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Initial ideas around injury and camouflage. Etched lino cuts with soldier motifs, the soldier image inspired by the photo of Private Sharp in the Fleur archives. There is a tear in the photo of him at exactly the point on his arm where he received a shrapnel wound.

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Start of camouflage painting experiments- large painting 1.5 x 1 metres

THE TWELVE WINDOWS

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This work is inspired by a Grimm Brothers fairytale, “The Sea Hare”. It goes something like this:

A princess refused to marry and went to live in a magic tower with twelve windows. She told any would-be suitor that if he wanted to marry her, he had to hide from her. If she found him, he would lose his life.

Many suitors died: what they didn’t know was that from her twelve windows the princess could see everything in the world. Finally a huntsman decided to have a go at hiding from the princess. As he searched for a spot in the forest around the tower, he took aim at a bird, which he thought he would eat for his lunch. The bird asked the huntsman to spare its life in exchange for helping him find a hiding place, to which the huntsman agreed. The bird concealed the huntsman in an egg in its nest.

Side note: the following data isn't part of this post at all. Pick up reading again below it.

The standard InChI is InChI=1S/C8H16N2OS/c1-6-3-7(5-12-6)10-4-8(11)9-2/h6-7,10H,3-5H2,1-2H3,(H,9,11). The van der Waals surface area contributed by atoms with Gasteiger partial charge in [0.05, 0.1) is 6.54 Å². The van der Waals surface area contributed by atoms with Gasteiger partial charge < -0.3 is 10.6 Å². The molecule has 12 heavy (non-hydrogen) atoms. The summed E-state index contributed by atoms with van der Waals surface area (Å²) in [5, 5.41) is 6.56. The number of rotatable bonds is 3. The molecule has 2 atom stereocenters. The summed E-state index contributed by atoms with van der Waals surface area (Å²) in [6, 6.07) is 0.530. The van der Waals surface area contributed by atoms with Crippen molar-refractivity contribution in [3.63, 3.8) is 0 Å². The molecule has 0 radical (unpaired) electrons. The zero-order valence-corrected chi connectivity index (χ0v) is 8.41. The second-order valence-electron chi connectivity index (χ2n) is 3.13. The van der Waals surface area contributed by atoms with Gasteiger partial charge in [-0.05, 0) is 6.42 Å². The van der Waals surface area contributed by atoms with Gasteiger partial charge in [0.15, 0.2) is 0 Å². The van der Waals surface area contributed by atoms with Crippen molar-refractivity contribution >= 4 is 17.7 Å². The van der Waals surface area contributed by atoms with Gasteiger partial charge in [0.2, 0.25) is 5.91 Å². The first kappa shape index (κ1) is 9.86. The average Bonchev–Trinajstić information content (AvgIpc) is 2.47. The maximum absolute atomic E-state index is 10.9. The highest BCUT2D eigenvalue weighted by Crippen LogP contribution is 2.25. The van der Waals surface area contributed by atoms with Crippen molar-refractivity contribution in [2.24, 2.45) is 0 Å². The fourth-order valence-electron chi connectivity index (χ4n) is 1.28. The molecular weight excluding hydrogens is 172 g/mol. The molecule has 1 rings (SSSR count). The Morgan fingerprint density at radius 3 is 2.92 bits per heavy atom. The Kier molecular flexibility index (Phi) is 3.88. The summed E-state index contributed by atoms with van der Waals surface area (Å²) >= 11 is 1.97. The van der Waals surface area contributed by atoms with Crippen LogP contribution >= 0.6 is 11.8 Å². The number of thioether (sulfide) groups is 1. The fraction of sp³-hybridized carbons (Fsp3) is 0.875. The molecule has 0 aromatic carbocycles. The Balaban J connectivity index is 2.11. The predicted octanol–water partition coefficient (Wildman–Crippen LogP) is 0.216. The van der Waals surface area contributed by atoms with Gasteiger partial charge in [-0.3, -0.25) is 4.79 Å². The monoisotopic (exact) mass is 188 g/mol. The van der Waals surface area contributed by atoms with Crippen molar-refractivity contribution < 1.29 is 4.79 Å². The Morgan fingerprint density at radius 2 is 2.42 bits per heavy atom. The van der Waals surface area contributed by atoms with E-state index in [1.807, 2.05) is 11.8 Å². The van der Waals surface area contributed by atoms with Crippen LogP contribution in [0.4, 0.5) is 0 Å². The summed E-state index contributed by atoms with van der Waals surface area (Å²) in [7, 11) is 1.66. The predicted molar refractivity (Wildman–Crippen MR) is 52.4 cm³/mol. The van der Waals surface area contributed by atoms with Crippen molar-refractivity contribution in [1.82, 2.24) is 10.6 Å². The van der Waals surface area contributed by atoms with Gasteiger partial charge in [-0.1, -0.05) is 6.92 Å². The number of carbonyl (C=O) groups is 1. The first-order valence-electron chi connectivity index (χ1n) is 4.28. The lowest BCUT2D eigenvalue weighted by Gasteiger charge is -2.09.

The princess looked through nine of her windows but could not see the huntsman. Finally, in the tenth window, she saw him hiding in the birds nest. She was impressed at his effort and gave him one more opportunity to hide from her.

As the huntsman looked for a second place to hide from the princess, he passed a lake, and cast a line and caught a fish. The fish pleaded with him to spare its life in exchange for hiding the huntsman, to which he again agreed. The fish took the huntsman to the bottom of the lake and concealed him in the sand.

This time the princess looked through ten windows but could not see the huntsman. Finally, in the eleventh window she saw him at the bottom of the lake.Again, she was impressed, and gave him one final chance to hide from her.